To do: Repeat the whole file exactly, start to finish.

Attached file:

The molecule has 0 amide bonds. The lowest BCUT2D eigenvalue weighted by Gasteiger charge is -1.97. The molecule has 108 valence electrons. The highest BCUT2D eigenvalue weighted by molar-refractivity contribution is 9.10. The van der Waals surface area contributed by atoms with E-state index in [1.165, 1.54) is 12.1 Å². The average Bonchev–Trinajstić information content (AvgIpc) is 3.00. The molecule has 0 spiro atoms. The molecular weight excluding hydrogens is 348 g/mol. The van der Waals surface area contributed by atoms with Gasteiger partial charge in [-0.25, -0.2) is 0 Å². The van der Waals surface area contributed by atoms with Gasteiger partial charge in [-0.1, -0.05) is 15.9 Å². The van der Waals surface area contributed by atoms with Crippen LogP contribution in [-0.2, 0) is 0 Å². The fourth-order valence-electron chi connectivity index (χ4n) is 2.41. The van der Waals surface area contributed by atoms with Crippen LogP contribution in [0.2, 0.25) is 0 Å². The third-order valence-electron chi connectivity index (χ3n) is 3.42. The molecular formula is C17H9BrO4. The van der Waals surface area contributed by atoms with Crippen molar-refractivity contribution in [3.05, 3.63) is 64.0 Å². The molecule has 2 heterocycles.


The molecule has 0 amide bonds. The lowest BCUT2D eigenvalue weighted by Gasteiger charge is -1.97. The molecule has 108 valence electrons. The highest BCUT2D eigenvalue weighted by molar-refractivity contribution is 9.10. The van der Waals surface area contributed by atoms with E-state index in [1.165, 1.54) is 12.1 Å². The average Bonchev–Trinajstić information content (AvgIpc) is 3.00. The molecule has 0 spiro atoms. The molecular weight excluding hydrogens is 348 g/mol. The van der Waals surface area contributed by atoms with Gasteiger partial charge in [-0.25, -0.2) is 0 Å². The van der Waals surface area contributed by atoms with Gasteiger partial charge in [-0.1, -0.05) is 15.9 Å². The van der Waals surface area contributed by atoms with Crippen LogP contribution in [-0.2, 0) is 0 Å². The fourth-order valence-electron chi connectivity index (χ4n) is 2.41. The van der Waals surface area contributed by atoms with Crippen LogP contribution in [0.2, 0.25) is 0 Å². The third-order valence-electron chi connectivity index (χ3n) is 3.42. The molecular formula is C17H9BrO4. The van der Waals surface area contributed by atoms with Crippen molar-refractivity contribution in [3.05, 3.63) is 64.0 Å². The molecule has 2 heterocycles.